I don't believe that social anxiety is a lifelong condition. I don't believe that nobody overcomes social anxiety.
I do believe that some people have a harder time changing than others. But isn't that true for anything or any sampling where you begin the sentence with "some"? I do agree that it takes time for the brain to change. And a brain that has lived with more severe anxiety problems for a longer time would likely require more effort to get out of it gradually.
When I write on here, trying to answer questions often using my own experiences, I do try to keep it realistic. Is it "easy"? Not exactly. Is it possible? yes.
When I speak to people in person, in fact, I'm more restrained in my answers. Maybe I don't want to give them unrealistic expectations which they'll begin to worry about and measure themselves by?? Maybe I do feel that I've gotten so much better but I'm not the type of person to say "Hey, everybody, I've arrived!"?? Maybe I feel that the feeling of overcoming social anxiety, at the point where maybe you can say "yes, I have overcome social anxiety"... maybe that feeling is different from what you expected. I know the ups and downs my life has had since finishing the therapy and leaving the groups. I figure everyone else will have those natural ups and downs, too. But without being ready for them, without overcoming social anxiety - I never would have been able to even have had those types of BOTH ups and downs.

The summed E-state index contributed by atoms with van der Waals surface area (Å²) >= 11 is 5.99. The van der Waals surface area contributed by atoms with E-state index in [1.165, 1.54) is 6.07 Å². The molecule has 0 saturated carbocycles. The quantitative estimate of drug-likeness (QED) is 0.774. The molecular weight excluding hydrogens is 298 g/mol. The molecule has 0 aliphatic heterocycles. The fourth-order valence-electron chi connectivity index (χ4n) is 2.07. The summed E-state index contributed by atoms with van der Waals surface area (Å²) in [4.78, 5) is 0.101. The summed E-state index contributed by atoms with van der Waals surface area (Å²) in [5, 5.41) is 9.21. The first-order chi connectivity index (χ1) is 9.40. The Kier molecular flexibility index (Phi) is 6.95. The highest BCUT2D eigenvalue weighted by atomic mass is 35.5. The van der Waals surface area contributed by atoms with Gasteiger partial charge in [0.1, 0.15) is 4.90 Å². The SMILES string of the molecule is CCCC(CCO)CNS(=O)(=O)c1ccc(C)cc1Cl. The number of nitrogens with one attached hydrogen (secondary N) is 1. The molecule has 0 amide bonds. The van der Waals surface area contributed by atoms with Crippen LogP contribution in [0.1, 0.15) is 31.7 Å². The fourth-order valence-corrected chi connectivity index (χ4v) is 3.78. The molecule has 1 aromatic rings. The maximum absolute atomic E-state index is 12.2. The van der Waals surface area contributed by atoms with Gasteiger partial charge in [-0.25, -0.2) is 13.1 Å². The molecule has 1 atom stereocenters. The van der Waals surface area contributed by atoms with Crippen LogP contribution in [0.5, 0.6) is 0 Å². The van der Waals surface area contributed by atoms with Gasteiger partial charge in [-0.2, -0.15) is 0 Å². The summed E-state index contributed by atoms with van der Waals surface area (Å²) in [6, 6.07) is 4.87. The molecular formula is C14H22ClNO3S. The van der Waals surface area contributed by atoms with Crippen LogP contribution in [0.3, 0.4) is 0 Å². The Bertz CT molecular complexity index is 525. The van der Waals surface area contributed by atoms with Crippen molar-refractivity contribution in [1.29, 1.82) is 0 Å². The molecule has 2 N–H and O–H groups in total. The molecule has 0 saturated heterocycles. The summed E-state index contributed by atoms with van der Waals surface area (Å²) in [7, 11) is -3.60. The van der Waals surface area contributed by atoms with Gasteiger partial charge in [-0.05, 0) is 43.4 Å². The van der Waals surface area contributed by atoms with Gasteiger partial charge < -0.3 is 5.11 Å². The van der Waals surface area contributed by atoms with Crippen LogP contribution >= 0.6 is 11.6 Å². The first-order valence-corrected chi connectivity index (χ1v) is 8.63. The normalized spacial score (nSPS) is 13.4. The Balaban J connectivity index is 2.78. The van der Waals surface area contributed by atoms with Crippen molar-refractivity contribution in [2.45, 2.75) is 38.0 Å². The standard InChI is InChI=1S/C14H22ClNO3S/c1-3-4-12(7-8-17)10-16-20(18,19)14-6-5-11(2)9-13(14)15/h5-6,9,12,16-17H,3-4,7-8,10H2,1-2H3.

I don't think I'm looking through rose-coloured glasses. As I said, I'm much more restrained if you come to me and ask about my progress. But then I always try to think about what my life actually was THEN vs NOW. The difference is night and day. I don't have the physical symptoms now. I don't have the anticipatory anxiety now. I don't have the constant worry that never goes away, nor the constant thinking about how stupidly I behaved. I don't have anxiety telling me what I can't do. I don't have the self-hatred. I don't feel terrible about being judged or criticized, as you describe. Did I before? Yes. Now? No. Nobody craves to be judged or criticized. The point is not that anyone loves that. The point is just that you are able to take things rationally without falling apart or hating yourself. 1. If I'm criticized by someone who is irrationally yelling at me or just being out of control, then... okay sure, you will perhaps feel some negative type of feeling - again, that's natural for any person I know. And then, I can rationally think about the situation and move on - again a natural response from many people I know. So, no, I don't "care" about what this particular person thinks about my whole life. Of course I was there and had to hear what was said - I'm not a robot without feelings. But, that's it - the thing is finished. 2. If I'm judged at work and told that here I do things less well, here I need to improve... okay. Before I could not handle that. Now I can. Everyone has to go through that in life - everyone with a job. I can't be good at everything - that's crazy. So I don't need to get down on myself. I could always do something better, in a positive sense and in a real world skill sense.